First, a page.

For starters, what Londoner doesn’t want to “unlock” his or her life and return to hugging and kissing, having serious fun or making serious money – just like we used to? “Boris Johnson tells us that we must ‘build back better’,” Fox laments. “I disagree. We should build back freer.” But build back what, and how, when and in what form? London cannot and will not be the same city it was pre-pandemic, but Fox, Khan or the Tory stalking horse and no-hope mayoral candidate, Shaun Bailey, have little in the way of a vision, let alone a plan that can get the capital through the proceeding bumpy years.
In 2020, according to the Greater London Authority, tourism spending in the capital fell by £10.9 billion compared with 2019, with more than 26,000 jobs at risk in arts and culture alone and the night-time economy battling for survival. Central London contributed £38.7 billion annually to the Treasury before the pandemic hit. I’d hazard a guess that the only growth industries right now in London are debt collectors and undertakers. But economics and the virus are inseparable when it comes to charting London, and by extension, Britain’s course in the foreseeable future.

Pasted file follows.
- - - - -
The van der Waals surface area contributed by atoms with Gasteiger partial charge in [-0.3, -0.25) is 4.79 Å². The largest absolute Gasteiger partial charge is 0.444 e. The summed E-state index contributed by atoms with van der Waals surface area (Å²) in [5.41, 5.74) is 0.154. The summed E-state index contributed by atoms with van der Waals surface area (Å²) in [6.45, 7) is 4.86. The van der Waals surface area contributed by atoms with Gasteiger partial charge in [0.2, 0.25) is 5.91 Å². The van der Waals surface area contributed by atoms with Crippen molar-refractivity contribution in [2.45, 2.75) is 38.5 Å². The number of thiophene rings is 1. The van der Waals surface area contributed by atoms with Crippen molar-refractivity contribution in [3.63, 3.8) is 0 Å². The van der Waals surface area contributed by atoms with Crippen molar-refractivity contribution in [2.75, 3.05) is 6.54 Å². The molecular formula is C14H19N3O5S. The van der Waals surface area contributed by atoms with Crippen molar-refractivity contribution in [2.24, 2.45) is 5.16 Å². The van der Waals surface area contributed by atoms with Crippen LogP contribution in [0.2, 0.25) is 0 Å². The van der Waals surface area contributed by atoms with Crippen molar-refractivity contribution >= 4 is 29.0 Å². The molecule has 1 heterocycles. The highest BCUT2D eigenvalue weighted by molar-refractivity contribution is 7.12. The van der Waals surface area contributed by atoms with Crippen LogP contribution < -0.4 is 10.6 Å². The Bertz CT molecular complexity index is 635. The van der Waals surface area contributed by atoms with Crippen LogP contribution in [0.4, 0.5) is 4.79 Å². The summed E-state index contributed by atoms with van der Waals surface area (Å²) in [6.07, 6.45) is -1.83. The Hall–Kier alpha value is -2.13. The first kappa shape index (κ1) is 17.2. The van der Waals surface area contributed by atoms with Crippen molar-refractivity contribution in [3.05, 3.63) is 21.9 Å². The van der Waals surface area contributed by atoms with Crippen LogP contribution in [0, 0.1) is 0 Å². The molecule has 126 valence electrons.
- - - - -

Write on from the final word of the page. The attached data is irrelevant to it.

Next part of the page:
As one senior London NHS clinician told me last autumn, “It’s grim, and getting worse. I expect the pandemic to play out over three years with waves every spring and autumn.” More recently, an old doctor friend told me, by way of a second opinion: “I can’t comment on the notion of a three-year cycle. But suffice it to say it’s early days for throwing our arms around grandma. Autumn and winter will be the litmus test.”
My first source was speaking at a time before the UK vaccine rollout, which has seen more than 30 million people immunised as part of Britain’s largest ever inoculation programme. Back in October, when I spoke to him, nearly 45,000 registered deaths in the UK were attributed to Covid-19. Today, that figure stands at 127,000.